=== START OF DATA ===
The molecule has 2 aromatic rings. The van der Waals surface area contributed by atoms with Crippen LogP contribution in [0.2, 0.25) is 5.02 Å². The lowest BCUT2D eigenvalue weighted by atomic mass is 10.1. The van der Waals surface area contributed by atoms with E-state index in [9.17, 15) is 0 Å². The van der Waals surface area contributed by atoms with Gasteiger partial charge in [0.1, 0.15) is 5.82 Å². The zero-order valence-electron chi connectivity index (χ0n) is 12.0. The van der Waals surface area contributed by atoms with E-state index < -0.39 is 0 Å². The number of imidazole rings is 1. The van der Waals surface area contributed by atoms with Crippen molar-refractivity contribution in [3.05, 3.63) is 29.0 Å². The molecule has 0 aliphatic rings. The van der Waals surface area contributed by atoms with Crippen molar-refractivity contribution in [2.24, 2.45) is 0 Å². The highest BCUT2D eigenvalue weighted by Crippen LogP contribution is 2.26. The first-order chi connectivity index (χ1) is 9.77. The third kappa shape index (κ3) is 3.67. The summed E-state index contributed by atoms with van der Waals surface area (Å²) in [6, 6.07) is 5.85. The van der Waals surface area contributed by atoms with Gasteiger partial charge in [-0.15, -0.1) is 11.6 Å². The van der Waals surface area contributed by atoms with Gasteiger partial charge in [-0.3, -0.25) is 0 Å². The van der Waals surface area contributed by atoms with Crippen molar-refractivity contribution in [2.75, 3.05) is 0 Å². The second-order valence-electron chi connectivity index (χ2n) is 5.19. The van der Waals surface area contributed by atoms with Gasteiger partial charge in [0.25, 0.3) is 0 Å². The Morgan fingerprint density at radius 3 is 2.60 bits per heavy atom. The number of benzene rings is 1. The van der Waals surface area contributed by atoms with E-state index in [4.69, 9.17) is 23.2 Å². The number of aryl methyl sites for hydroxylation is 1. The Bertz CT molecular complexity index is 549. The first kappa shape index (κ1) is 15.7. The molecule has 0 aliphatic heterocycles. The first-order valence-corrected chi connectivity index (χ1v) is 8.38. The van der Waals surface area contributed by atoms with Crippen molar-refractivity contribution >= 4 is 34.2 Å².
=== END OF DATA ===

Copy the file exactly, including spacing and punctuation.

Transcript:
The molecule has 2 aromatic rings. The van der Waals surface area contributed by atoms with Crippen LogP contribution in [0.2, 0.25) is 5.02 Å². The lowest BCUT2D eigenvalue weighted by atomic mass is 10.1. The van der Waals surface area contributed by atoms with E-state index in [9.17, 15) is 0 Å². The van der Waals surface area contributed by atoms with Gasteiger partial charge in [0.1, 0.15) is 5.82 Å². The zero-order valence-electron chi connectivity index (χ0n) is 12.0. The van der Waals surface area contributed by atoms with E-state index < -0.39 is 0 Å². The number of imidazole rings is 1. The van der Waals surface area contributed by atoms with Crippen molar-refractivity contribution in [3.05, 3.63) is 29.0 Å². The molecule has 0 aliphatic rings. The van der Waals surface area contributed by atoms with Crippen molar-refractivity contribution in [2.24, 2.45) is 0 Å². The highest BCUT2D eigenvalue weighted by Crippen LogP contribution is 2.26. The first-order chi connectivity index (χ1) is 9.77. The third kappa shape index (κ3) is 3.67. The summed E-state index contributed by atoms with van der Waals surface area (Å²) in [6, 6.07) is 5.85. The van der Waals surface area contributed by atoms with Gasteiger partial charge in [-0.15, -0.1) is 11.6 Å². The van der Waals surface area contributed by atoms with Gasteiger partial charge in [-0.3, -0.25) is 0 Å². The van der Waals surface area contributed by atoms with Crippen molar-refractivity contribution in [2.75, 3.05) is 0 Å². The second-order valence-electron chi connectivity index (χ2n) is 5.19. The van der Waals surface area contributed by atoms with Gasteiger partial charge in [0.25, 0.3) is 0 Å². The Morgan fingerprint density at radius 3 is 2.60 bits per heavy atom. The number of benzene rings is 1. The van der Waals surface area contributed by atoms with E-state index in [4.69, 9.17) is 23.2 Å². The number of aryl methyl sites for hydroxylation is 1. The Bertz CT molecular complexity index is 549. The first kappa shape index (κ1) is 15.7. The molecule has 0 aliphatic heterocycles. The first-order valence-corrected chi connectivity index (χ1v) is 8.38. The van der Waals surface area contributed by atoms with Crippen molar-refractivity contribution >= 4 is 34.2 Å².